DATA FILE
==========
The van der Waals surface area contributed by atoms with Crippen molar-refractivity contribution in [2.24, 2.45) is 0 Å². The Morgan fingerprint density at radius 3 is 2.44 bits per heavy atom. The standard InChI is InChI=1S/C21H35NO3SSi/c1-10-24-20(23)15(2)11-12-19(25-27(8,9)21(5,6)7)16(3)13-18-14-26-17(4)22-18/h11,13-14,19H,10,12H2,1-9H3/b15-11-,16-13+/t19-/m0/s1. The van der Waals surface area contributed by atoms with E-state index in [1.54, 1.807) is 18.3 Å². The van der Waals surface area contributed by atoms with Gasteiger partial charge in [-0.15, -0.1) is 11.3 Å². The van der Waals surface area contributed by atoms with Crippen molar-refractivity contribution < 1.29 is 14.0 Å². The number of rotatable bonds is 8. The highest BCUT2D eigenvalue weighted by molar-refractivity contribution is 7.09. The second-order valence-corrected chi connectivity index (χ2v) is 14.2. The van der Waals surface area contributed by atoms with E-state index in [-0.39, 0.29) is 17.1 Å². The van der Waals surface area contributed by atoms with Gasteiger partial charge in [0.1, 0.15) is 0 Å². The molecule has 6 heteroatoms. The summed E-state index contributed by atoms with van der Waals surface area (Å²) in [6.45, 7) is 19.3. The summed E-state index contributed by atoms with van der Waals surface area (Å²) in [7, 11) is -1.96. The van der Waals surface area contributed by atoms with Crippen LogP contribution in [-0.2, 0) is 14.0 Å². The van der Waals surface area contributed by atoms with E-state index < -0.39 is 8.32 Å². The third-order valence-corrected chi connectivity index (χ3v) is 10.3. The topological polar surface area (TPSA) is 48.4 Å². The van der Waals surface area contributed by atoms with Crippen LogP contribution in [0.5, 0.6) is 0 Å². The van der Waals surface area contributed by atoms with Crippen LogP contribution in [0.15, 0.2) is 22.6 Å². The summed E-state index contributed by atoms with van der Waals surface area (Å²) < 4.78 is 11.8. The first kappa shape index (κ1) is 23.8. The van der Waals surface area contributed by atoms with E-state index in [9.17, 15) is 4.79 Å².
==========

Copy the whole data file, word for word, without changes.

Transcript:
The van der Waals surface area contributed by atoms with Crippen molar-refractivity contribution in [2.24, 2.45) is 0 Å². The Morgan fingerprint density at radius 3 is 2.44 bits per heavy atom. The standard InChI is InChI=1S/C21H35NO3SSi/c1-10-24-20(23)15(2)11-12-19(25-27(8,9)21(5,6)7)16(3)13-18-14-26-17(4)22-18/h11,13-14,19H,10,12H2,1-9H3/b15-11-,16-13+/t19-/m0/s1. The van der Waals surface area contributed by atoms with E-state index in [1.54, 1.807) is 18.3 Å². The van der Waals surface area contributed by atoms with Gasteiger partial charge in [-0.15, -0.1) is 11.3 Å². The van der Waals surface area contributed by atoms with Crippen molar-refractivity contribution < 1.29 is 14.0 Å². The number of rotatable bonds is 8. The highest BCUT2D eigenvalue weighted by molar-refractivity contribution is 7.09. The second-order valence-corrected chi connectivity index (χ2v) is 14.2. The van der Waals surface area contributed by atoms with E-state index in [-0.39, 0.29) is 17.1 Å². The van der Waals surface area contributed by atoms with Gasteiger partial charge in [0.1, 0.15) is 0 Å². The molecule has 6 heteroatoms. The summed E-state index contributed by atoms with van der Waals surface area (Å²) in [6.45, 7) is 19.3. The summed E-state index contributed by atoms with van der Waals surface area (Å²) in [7, 11) is -1.96. The van der Waals surface area contributed by atoms with Crippen LogP contribution in [-0.2, 0) is 14.0 Å². The van der Waals surface area contributed by atoms with E-state index < -0.39 is 8.32 Å². The third-order valence-corrected chi connectivity index (χ3v) is 10.3. The topological polar surface area (TPSA) is 48.4 Å². The van der Waals surface area contributed by atoms with Crippen LogP contribution in [0.5, 0.6) is 0 Å². The van der Waals surface area contributed by atoms with Crippen LogP contribution in [0.15, 0.2) is 22.6 Å². The summed E-state index contributed by atoms with van der Waals surface area (Å²) < 4.78 is 11.8. The first kappa shape index (κ1) is 23.8. The van der Waals surface area contributed by atoms with E-state index in [9.17, 15) is 4.79 Å².